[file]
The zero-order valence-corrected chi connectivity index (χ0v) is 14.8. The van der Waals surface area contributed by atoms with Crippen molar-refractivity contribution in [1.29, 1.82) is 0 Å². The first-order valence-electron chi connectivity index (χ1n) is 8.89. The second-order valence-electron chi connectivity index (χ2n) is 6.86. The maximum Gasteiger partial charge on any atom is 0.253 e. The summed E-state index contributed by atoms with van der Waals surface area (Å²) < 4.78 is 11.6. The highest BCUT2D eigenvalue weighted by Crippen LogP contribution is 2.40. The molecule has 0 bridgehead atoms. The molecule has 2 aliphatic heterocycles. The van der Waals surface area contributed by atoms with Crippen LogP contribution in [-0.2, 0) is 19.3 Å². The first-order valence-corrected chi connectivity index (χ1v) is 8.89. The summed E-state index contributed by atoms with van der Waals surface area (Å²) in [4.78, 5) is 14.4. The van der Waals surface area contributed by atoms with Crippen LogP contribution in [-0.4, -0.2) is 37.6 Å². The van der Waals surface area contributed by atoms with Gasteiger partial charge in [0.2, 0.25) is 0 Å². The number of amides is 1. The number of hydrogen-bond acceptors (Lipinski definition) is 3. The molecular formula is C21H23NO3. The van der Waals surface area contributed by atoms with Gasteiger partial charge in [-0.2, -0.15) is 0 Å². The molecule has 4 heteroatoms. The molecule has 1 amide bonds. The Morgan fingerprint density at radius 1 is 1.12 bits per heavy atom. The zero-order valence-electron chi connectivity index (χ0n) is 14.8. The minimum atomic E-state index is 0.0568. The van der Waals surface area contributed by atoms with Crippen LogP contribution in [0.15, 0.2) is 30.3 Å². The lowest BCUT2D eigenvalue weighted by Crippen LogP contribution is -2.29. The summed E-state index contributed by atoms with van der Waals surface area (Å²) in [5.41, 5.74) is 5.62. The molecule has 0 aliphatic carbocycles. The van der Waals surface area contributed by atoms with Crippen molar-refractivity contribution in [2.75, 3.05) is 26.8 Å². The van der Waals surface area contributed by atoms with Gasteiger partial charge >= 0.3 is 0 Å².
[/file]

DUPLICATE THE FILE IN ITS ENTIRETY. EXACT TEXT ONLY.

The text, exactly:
The zero-order valence-corrected chi connectivity index (χ0v) is 14.8. The van der Waals surface area contributed by atoms with Crippen molar-refractivity contribution in [1.29, 1.82) is 0 Å². The first-order valence-electron chi connectivity index (χ1n) is 8.89. The second-order valence-electron chi connectivity index (χ2n) is 6.86. The maximum Gasteiger partial charge on any atom is 0.253 e. The summed E-state index contributed by atoms with van der Waals surface area (Å²) < 4.78 is 11.6. The highest BCUT2D eigenvalue weighted by Crippen LogP contribution is 2.40. The molecule has 0 bridgehead atoms. The molecule has 2 aliphatic heterocycles. The van der Waals surface area contributed by atoms with Crippen LogP contribution in [-0.2, 0) is 19.3 Å². The first-order valence-corrected chi connectivity index (χ1v) is 8.89. The summed E-state index contributed by atoms with van der Waals surface area (Å²) in [4.78, 5) is 14.4. The van der Waals surface area contributed by atoms with Crippen LogP contribution in [-0.4, -0.2) is 37.6 Å². The van der Waals surface area contributed by atoms with Gasteiger partial charge in [0.2, 0.25) is 0 Å². The number of amides is 1. The number of hydrogen-bond acceptors (Lipinski definition) is 3. The molecular formula is C21H23NO3. The van der Waals surface area contributed by atoms with Gasteiger partial charge in [-0.2, -0.15) is 0 Å². The molecule has 4 heteroatoms. The molecule has 1 amide bonds. The Morgan fingerprint density at radius 1 is 1.12 bits per heavy atom. The zero-order valence-electron chi connectivity index (χ0n) is 14.8. The minimum atomic E-state index is 0.0568. The van der Waals surface area contributed by atoms with Crippen LogP contribution in [0.15, 0.2) is 30.3 Å². The lowest BCUT2D eigenvalue weighted by Crippen LogP contribution is -2.29. The summed E-state index contributed by atoms with van der Waals surface area (Å²) in [5.41, 5.74) is 5.62. The molecule has 0 aliphatic carbocycles. The van der Waals surface area contributed by atoms with Crippen molar-refractivity contribution in [2.75, 3.05) is 26.8 Å². The van der Waals surface area contributed by atoms with Gasteiger partial charge >= 0.3 is 0 Å².